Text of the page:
Star paid $270,000 in cash to the vendors along with a $3.55 million work commitment and 400,000 shares for 100% interest in the project. There is a 3% NSR at production. The 2013 Technical Report showed just over 155,000 ounces of gold equivalent in resources. Star intends to increase the resource to at least 250,000 ounces before making a production decision even though they are moving forward with permitting.
It was a large tour with about 25 people, mostly investors. The first day of the tour we visited Round Mountain. I wasn’t real sure why until I actually saw Longstreet. Then I understood, it is a Round Mountain lookalike.
Round Mountain was first discovered in 1904 and operated as an underground mine from 1906 until 1942. The mine went through a series of owners between 1943 and 1969. Over 350,000 ounces of gold and 360,000 ounces of silver were produced during this time. It was turned into an open pit mine in 1977 and has produced about 13.5 million ounces of gold since then.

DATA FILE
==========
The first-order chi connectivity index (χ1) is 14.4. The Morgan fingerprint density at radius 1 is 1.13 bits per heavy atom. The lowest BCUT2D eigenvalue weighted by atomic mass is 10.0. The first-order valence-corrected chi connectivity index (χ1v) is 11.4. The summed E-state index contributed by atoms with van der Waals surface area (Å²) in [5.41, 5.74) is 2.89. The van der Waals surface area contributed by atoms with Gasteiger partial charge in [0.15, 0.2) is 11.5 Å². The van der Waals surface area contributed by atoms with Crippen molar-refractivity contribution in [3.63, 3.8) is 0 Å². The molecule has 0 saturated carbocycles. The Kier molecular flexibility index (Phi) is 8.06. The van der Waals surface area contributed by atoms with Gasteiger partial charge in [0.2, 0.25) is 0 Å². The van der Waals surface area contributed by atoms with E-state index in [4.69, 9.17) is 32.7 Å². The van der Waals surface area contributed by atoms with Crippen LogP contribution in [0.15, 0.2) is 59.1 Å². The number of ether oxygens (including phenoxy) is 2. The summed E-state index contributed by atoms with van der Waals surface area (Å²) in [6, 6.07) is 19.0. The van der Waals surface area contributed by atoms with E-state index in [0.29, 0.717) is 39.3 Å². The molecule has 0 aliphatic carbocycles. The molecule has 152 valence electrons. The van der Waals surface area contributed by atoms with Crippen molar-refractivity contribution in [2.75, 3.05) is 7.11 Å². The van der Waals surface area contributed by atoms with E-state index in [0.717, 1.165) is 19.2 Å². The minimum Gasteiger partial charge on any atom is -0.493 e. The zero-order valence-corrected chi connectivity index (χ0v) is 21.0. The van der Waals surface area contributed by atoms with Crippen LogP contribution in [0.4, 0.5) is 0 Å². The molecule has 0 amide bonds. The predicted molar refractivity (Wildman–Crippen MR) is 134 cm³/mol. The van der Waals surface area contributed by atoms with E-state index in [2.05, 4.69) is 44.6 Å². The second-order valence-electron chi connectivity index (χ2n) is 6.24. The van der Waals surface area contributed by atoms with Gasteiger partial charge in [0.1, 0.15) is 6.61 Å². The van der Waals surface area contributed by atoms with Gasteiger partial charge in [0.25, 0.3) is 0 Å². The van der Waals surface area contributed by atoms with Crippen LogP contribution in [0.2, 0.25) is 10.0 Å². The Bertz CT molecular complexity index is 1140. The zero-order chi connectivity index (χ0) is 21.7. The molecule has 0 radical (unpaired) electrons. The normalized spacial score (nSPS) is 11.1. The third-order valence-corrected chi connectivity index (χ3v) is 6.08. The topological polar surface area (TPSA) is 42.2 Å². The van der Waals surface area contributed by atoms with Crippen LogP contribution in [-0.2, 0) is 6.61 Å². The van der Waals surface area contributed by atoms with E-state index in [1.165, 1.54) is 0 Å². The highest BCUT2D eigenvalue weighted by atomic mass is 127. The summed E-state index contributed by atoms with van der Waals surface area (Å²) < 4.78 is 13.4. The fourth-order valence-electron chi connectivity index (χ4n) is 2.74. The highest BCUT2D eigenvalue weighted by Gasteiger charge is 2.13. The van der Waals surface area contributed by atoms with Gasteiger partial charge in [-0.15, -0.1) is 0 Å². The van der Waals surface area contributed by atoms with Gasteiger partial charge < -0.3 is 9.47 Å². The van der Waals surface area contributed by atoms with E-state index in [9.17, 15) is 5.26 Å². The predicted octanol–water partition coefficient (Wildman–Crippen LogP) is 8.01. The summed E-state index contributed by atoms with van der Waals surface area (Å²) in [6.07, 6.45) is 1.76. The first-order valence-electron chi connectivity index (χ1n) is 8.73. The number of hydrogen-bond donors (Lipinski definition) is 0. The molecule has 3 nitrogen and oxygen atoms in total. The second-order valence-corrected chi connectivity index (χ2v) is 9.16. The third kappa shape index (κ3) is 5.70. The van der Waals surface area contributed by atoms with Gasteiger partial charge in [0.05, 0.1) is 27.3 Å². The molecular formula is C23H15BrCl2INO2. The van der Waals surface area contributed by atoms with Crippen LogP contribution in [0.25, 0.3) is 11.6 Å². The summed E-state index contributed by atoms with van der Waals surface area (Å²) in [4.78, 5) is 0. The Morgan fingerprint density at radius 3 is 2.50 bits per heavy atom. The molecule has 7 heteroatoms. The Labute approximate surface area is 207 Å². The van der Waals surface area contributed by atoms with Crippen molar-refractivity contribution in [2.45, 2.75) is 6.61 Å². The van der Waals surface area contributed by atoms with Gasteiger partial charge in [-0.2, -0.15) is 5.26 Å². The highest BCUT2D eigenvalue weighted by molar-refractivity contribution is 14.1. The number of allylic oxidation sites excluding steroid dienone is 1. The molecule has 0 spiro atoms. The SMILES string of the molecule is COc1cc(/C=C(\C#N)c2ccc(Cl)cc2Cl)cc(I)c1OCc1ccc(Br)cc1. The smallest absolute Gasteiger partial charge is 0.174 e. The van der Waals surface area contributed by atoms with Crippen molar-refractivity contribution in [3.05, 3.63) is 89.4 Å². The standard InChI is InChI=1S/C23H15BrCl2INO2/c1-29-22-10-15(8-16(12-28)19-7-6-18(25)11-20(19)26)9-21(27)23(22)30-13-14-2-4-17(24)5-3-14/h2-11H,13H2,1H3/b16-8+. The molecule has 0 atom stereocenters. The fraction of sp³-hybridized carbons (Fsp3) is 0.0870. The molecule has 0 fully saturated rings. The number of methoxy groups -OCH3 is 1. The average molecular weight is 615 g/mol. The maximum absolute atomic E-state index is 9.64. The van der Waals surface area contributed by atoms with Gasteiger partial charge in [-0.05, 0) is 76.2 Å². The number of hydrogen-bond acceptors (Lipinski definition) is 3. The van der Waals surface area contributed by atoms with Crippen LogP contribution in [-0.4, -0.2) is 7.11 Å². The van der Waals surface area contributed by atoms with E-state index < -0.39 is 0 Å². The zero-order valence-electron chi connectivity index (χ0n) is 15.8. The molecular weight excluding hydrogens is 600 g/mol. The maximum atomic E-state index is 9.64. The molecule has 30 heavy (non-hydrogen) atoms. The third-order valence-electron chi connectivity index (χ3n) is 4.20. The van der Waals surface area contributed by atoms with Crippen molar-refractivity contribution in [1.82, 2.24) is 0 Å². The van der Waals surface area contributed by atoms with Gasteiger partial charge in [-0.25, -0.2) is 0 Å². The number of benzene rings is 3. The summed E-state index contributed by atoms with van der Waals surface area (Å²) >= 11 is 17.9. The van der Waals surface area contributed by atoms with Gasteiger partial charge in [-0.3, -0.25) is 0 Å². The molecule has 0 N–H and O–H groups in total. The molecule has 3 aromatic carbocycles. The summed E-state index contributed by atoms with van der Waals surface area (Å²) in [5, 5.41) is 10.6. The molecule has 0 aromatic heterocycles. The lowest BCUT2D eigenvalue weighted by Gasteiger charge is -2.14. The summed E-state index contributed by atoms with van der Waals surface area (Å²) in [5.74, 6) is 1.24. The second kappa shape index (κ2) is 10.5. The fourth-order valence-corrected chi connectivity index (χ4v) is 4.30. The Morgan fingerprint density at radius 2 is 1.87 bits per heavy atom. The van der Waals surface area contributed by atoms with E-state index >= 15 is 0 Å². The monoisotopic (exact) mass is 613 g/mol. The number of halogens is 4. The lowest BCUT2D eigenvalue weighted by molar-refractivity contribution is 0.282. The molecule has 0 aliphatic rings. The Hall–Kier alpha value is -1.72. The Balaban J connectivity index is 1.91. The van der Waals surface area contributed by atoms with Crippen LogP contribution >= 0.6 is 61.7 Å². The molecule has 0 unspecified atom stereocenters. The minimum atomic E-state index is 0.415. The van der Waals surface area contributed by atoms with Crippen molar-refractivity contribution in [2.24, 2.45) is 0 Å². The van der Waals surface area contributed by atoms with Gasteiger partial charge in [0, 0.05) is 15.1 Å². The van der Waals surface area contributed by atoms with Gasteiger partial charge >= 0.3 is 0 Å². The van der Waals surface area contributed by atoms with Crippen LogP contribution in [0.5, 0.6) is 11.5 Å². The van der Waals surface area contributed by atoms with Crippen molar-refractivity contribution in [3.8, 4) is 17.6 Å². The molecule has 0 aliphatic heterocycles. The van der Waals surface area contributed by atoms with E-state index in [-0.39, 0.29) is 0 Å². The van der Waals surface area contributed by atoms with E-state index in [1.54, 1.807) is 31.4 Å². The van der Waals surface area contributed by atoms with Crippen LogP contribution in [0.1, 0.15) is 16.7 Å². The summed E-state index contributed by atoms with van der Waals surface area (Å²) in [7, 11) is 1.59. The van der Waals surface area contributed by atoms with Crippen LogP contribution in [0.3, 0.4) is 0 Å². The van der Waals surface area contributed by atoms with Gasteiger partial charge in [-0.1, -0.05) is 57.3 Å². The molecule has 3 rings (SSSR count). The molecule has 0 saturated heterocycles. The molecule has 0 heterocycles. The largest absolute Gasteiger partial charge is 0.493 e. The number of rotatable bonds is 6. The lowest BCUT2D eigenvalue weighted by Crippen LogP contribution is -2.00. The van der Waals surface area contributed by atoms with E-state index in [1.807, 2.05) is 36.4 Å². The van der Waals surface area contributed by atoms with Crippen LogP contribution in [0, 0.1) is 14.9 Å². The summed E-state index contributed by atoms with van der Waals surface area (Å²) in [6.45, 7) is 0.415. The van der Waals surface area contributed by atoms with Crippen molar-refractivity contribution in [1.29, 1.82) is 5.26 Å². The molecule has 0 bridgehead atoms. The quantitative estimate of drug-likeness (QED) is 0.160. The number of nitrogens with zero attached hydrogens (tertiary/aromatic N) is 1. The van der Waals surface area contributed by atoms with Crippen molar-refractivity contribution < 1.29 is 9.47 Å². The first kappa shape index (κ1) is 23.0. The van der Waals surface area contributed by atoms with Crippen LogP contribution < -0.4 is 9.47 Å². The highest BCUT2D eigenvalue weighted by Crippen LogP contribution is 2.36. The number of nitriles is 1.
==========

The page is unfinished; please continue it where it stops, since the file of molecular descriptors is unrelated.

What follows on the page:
The primary host for the gold mineralization is found in what Round Mountain calls Type 2 ore. It’s a poorly welded volcanic tuff. There are two advantages to the rock type, one is that it sucks up the gold and the 2nd is that it also sucks up the cyanide solution used to leach the gold from the rock.
Like Round Mountain the Longstreet project is located on the edge of a caldera. That’s significant both for rock type and the heat necessary to move gold bearing solutions through the rock. Longstreet is a near perfect location for a gold mine. The mine itself is in a north trending range and just to the east in the flats is an area perfect for a leach pad.
Preliminary geological work completed since 2011 shows 8 distinct targets and some 70 northwest trending veins. The 2013 drill program consisted of 6930 feet of RC drilling in 20 holes. The company released the results from the last 14 holes in late August.